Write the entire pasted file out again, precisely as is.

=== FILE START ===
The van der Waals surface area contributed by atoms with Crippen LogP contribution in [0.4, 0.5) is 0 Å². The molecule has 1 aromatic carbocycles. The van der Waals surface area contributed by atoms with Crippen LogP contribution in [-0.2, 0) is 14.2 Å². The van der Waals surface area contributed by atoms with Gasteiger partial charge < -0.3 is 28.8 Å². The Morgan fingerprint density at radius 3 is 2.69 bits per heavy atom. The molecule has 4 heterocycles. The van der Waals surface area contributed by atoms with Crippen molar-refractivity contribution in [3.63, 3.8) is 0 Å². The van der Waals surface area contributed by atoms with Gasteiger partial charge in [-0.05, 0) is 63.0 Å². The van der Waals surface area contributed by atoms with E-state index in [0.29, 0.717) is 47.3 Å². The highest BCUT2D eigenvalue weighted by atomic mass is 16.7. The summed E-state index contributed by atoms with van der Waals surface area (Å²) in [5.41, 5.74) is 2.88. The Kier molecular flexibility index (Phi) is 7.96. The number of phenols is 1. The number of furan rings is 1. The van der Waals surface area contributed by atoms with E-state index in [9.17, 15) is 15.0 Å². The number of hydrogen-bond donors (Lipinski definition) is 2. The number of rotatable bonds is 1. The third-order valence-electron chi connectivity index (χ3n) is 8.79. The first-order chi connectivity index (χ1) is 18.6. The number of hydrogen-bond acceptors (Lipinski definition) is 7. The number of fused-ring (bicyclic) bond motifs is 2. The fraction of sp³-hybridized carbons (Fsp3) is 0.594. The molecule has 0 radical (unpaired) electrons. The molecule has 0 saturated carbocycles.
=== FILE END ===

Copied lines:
The van der Waals surface area contributed by atoms with Crippen LogP contribution in [0.4, 0.5) is 0 Å². The molecule has 1 aromatic carbocycles. The van der Waals surface area contributed by atoms with Crippen LogP contribution in [-0.2, 0) is 14.2 Å². The van der Waals surface area contributed by atoms with Gasteiger partial charge < -0.3 is 28.8 Å². The Morgan fingerprint density at radius 3 is 2.69 bits per heavy atom. The molecule has 4 heterocycles. The van der Waals surface area contributed by atoms with Crippen molar-refractivity contribution in [3.63, 3.8) is 0 Å². The van der Waals surface area contributed by atoms with Gasteiger partial charge in [-0.05, 0) is 63.0 Å². The van der Waals surface area contributed by atoms with E-state index in [0.29, 0.717) is 47.3 Å². The highest BCUT2D eigenvalue weighted by atomic mass is 16.7. The summed E-state index contributed by atoms with van der Waals surface area (Å²) in [5.41, 5.74) is 2.88. The Kier molecular flexibility index (Phi) is 7.96. The number of phenols is 1. The number of furan rings is 1. The van der Waals surface area contributed by atoms with E-state index in [9.17, 15) is 15.0 Å². The number of hydrogen-bond donors (Lipinski definition) is 2. The number of rotatable bonds is 1. The third-order valence-electron chi connectivity index (χ3n) is 8.79. The first-order chi connectivity index (χ1) is 18.6. The number of hydrogen-bond acceptors (Lipinski definition) is 7. The number of fused-ring (bicyclic) bond motifs is 2. The fraction of sp³-hybridized carbons (Fsp3) is 0.594. The molecule has 0 radical (unpaired) electrons. The molecule has 0 saturated carbocycles.